Moreover, the mood on the Street has been unabashedly bullish, even after one of the most explosive rallies this year known to investing man. On that score, Gluskin Sheff's David Rosenberg, no stranger to this space, has some relevant comments. Picking up on a bullish pronouncement by a chief investment officer of an investment firm that "we're still at levels that are lower than we were before Lehman Brothers [went belly-up]. We're vastly better off than we were then," as symptomatic of what many portfolio managers believe. Dave systematically proceeds to show why that's pure, unadulterated bunk.
To wit: We have lost 6.2 million jobs since then. The unemployment rate is 10.2% now, versus 6.2% the day before Lehman collapsed. Even with the nascent midyear recovery, real gross domestic product is still down 3% since the summer of 2008. Housing starts are down 30%. Auto sales are down 23%. Bank credit has contracted by $500 billion, or 8%. Household net worth is down $7 trillion.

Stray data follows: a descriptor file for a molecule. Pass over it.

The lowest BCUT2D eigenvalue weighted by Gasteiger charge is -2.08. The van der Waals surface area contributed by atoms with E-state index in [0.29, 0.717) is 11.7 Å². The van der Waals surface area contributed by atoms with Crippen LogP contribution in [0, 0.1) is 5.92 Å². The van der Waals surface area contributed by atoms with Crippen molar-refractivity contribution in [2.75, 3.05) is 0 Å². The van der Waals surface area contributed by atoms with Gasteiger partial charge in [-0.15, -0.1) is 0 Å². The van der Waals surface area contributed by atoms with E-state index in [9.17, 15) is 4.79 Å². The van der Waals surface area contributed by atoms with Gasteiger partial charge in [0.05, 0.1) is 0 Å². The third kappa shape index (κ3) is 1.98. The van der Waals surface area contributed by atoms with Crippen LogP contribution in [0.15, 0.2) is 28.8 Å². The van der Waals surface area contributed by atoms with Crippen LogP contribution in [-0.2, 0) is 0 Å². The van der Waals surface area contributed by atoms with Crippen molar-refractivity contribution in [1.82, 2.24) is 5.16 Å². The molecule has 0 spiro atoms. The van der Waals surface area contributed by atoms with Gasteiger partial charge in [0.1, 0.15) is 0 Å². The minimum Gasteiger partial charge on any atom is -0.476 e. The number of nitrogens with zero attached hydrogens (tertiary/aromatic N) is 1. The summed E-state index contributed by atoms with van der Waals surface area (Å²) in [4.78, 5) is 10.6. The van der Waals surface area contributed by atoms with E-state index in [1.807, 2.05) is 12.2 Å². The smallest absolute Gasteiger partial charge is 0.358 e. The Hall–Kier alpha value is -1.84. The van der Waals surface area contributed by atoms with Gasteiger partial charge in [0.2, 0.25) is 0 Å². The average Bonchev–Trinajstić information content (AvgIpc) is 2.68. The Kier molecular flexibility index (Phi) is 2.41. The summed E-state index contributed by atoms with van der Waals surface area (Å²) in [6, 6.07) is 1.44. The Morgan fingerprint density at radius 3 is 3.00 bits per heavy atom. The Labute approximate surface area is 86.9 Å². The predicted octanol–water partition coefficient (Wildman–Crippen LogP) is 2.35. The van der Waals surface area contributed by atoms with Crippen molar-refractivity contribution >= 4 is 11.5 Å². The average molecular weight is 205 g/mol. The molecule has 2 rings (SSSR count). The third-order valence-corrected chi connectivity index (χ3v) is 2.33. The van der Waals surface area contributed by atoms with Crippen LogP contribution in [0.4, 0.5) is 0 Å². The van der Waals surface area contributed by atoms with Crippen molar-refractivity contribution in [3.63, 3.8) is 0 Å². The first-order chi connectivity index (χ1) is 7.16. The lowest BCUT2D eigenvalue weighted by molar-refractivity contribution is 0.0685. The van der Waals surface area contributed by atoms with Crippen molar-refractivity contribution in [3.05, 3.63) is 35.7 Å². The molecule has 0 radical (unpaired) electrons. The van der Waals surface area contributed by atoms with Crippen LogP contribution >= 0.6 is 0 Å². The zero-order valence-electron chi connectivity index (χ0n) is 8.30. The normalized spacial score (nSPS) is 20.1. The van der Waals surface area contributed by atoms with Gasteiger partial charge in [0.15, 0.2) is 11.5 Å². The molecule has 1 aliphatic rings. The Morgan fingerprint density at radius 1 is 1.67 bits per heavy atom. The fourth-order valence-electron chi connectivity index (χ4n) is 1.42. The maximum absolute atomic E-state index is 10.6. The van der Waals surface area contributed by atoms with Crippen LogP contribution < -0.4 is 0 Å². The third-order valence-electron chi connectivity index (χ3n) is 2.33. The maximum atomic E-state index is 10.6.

There's more: Home prices are down an average of 10%. Office-vacancy rates are up 3.5 percentage points, to 17.2%. Apartment-vacancy rates are up a percentage point to 11.1%. Consumer confidence is down 11 points. The budget deficit has tripled.
toke up brother - china unreal estate market is bubble running on 100% bank credit. it pop and turn your account into hot air. common man on street complain housing prices way to high. speculators sticking it to us hard. market just one big ponzi scheme. central government will plug the credit and bring prices down - if not then market bubble will pop and turn you into loser. enjoy ride!